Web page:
Balancing extracurricular activities and school is hard enough, but adding in thinking about colleges and test scores, things get complicated. Just imagine if some of that stress could go away after receiving a perfect score on the ACT. Senior Lotte Bezemer has done exactly that.
Getting a perfect score of 36 on all four sections of the ACT is one task, but getting into college is a completely different accomplishment. Bezemer is currently awaiting responses from several colleges, her top picks being Swarthmore College, and the University College of Utrecht in the Netherlands.
“To be completely honest I have absolutely no clue where [to go]” Bezemer said. “It depends on what colleges I get into but even if I get into every school I applied to I don’t think I could choose.”
Colleges look at several things, test scores, GPA’s and transcripts, what activities a student is involved with outside of academics, and handling all of this at once shows commitment and reliability.
Bezemer is involved in several activities including the health science majors, The Center for Advanced Studies and Research, and varsity swim for all four years in high school. Bezemer’s work ethic was clear when she entered high school, coming onto a varsity team as a freshman is difficult, but becoming a leader out of it is even harder.
“When she showed up her freshman year, she had swam for a smaller club that most of the time gets overlooked,” Smith said. “Just the way that she went about her practicing and handling of her own business she was the only girl, a freshmen in a lane of all senior boys.”
Not only does her personality stand out, but her work ethic is something that contributed to the success outside the pool.
“It took me a while to figure out how to manage my time but I think that at some point I was forced to learn time management. I wouldn’t have much time to do homework since most of my day was taken up by school and swim,” Bezemer said. “Eventually I figured out what motivated me to actually work on my homework and get it done faster.”
A lot of preparation goes into taking the ACT or SAT, everyone goes into it with a different mind set, whether it be the mentality of success or with completely no preparation at all.
“I took the ACT for the first time without studying. It helped me get a feel of what the test was and how much time I had for each section,” Bezemer said. “I also figured out that I liked the ACT a lot better than the SAT so I focused on that test.”
Each year about 4,500 seniors living in the U.S. are selected based on their test scores to have an opportunity to attend the U.S. Presidential Scholars Program. Out of that,160 students are chosen based on an application process listing extracurriculars and an essay. Bezemer is currently going through this application process.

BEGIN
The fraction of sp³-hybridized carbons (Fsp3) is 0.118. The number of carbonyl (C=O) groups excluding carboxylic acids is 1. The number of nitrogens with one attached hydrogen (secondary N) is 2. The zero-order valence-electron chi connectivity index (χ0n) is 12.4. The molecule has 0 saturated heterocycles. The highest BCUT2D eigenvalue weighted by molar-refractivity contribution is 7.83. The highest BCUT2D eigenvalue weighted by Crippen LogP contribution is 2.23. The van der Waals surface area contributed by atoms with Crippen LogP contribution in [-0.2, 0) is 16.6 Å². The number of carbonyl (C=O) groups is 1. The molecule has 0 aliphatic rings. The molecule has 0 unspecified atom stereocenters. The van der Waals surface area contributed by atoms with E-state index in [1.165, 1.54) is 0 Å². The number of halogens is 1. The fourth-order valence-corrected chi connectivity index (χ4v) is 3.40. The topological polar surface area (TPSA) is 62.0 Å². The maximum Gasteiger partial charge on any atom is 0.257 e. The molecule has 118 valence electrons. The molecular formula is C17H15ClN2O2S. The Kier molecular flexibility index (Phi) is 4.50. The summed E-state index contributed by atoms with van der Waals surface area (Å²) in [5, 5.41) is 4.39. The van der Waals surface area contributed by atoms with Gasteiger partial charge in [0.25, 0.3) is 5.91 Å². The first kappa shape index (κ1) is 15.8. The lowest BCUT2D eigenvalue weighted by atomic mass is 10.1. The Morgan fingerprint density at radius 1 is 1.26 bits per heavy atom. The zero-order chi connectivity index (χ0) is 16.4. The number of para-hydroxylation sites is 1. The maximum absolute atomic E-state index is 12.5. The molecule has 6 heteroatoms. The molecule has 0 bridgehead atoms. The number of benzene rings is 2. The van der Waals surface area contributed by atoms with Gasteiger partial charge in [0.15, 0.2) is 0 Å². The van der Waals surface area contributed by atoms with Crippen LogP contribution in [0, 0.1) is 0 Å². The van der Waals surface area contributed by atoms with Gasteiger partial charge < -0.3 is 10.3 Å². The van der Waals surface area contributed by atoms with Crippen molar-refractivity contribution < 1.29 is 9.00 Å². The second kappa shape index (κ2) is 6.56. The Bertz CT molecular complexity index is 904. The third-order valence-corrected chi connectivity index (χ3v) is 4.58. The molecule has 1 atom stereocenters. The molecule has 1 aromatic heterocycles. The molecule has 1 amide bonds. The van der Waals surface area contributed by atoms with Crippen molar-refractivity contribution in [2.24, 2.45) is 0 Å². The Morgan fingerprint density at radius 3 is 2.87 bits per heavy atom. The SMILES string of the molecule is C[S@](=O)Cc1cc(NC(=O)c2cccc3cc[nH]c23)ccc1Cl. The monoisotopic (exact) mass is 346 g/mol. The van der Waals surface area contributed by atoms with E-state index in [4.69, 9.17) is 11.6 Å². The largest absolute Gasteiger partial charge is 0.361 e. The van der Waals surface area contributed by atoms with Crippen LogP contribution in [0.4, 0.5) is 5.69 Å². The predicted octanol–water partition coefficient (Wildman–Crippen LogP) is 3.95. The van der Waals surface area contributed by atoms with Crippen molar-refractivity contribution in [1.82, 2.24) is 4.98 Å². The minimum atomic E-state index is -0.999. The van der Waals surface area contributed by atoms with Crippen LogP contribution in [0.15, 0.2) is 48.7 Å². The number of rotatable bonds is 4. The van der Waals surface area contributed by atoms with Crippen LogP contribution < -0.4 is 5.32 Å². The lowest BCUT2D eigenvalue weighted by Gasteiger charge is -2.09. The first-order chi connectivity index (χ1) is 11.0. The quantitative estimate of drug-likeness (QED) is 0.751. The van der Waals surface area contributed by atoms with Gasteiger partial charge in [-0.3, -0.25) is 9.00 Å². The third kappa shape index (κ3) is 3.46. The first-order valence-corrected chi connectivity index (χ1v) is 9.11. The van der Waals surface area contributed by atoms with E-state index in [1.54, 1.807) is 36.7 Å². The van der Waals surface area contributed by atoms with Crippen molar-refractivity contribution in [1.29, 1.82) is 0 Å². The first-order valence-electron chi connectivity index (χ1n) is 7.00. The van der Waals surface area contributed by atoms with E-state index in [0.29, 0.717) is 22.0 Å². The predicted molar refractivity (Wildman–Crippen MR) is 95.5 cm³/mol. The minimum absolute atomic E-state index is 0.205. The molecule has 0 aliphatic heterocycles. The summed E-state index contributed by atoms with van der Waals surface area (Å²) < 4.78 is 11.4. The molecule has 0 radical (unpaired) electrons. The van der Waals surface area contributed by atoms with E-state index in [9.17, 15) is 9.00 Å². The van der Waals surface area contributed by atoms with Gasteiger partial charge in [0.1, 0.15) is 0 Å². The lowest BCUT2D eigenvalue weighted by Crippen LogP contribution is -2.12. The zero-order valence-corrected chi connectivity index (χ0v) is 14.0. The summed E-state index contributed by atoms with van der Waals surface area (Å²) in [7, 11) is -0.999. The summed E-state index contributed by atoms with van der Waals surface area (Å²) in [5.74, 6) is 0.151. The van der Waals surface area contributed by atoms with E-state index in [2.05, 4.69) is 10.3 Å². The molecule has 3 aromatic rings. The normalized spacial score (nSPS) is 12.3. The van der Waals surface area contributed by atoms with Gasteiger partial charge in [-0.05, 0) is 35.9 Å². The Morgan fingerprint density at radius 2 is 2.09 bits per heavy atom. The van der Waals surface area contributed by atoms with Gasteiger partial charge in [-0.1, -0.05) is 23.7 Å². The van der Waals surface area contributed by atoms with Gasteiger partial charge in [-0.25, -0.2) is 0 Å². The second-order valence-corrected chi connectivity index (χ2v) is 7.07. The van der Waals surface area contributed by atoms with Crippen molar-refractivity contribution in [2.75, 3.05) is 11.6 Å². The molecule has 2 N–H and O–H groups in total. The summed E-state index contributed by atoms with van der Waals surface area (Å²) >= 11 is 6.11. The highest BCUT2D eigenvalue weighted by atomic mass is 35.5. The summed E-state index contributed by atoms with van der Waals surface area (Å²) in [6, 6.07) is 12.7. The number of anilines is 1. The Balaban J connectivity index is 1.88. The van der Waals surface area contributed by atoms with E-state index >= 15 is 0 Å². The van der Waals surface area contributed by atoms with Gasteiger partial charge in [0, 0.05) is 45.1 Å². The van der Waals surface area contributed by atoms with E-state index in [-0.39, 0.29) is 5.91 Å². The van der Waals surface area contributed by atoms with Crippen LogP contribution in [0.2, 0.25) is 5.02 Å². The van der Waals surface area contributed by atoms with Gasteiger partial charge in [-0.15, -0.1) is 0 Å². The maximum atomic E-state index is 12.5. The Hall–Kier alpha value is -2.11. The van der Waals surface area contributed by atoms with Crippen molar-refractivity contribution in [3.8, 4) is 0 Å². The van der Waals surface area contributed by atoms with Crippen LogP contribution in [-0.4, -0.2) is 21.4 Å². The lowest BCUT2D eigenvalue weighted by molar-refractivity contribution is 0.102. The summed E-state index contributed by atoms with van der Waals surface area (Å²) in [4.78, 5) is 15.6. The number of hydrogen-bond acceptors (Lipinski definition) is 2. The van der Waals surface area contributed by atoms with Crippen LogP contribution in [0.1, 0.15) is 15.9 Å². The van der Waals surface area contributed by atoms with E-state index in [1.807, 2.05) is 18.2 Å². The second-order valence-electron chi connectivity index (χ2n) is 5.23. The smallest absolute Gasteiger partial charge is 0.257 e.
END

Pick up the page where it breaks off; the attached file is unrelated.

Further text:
Research is required for the submission, for the past two years Bezemer has been working on her Center project pertaining to the analysis of prison programs to see how effectively they promote rehabilitation. Currently she is researching how it imminates to access therapy and classes remotely to reduce prison recidivism rates.
“I’m impressed by Lotte’s long term commitment to her project,” McGinnis said. “She realizes that bringing her vision to reality will require years of dedication, and she is fully willing to devote the time and energy necessary to improving inmates’ lives.”
With the assistance of Dr.Lucas, a professor at CLU, Bezemer is looking to tour a prison with Dr.Lucas’s class and strive toward achieving her long term goal. Each of these components is going to contribute to her acceptance into the program.
The program was established in 1964 by Executive Order of the President to recognize accomplished graduating seniors. The selected scholars are invited to Washington, DC in June for the National Recognition Program, to celebrate and receive the Presidential Scholars Medallion.
“The 160 seniors that end up going to Washington DC recieve a medal of recognition for their achievements in a variety of different areas,” Bezemer said. “They go on the trip in June and receive their medallion at a White House sponsored ceremony.”
If accepted into the program, several future endeavors could benefit. Past recipients have gone on to pursue careers as ministers, military officers, state governors, star in movies and even go on to win Pulitzer Prizes.
“I’m sure it will look good on resumes and just in general but more importantly it’ll help me grow as a person,” Bezemer said. “I would love to learn more about the experiences of different people throughout the county and I think it would really change me for the better.”
Her career path is currently unknown, but chemistry and computer science currently interest her. Other areas like sociology and humanities interest her as well, but she is moving forward with an open mind.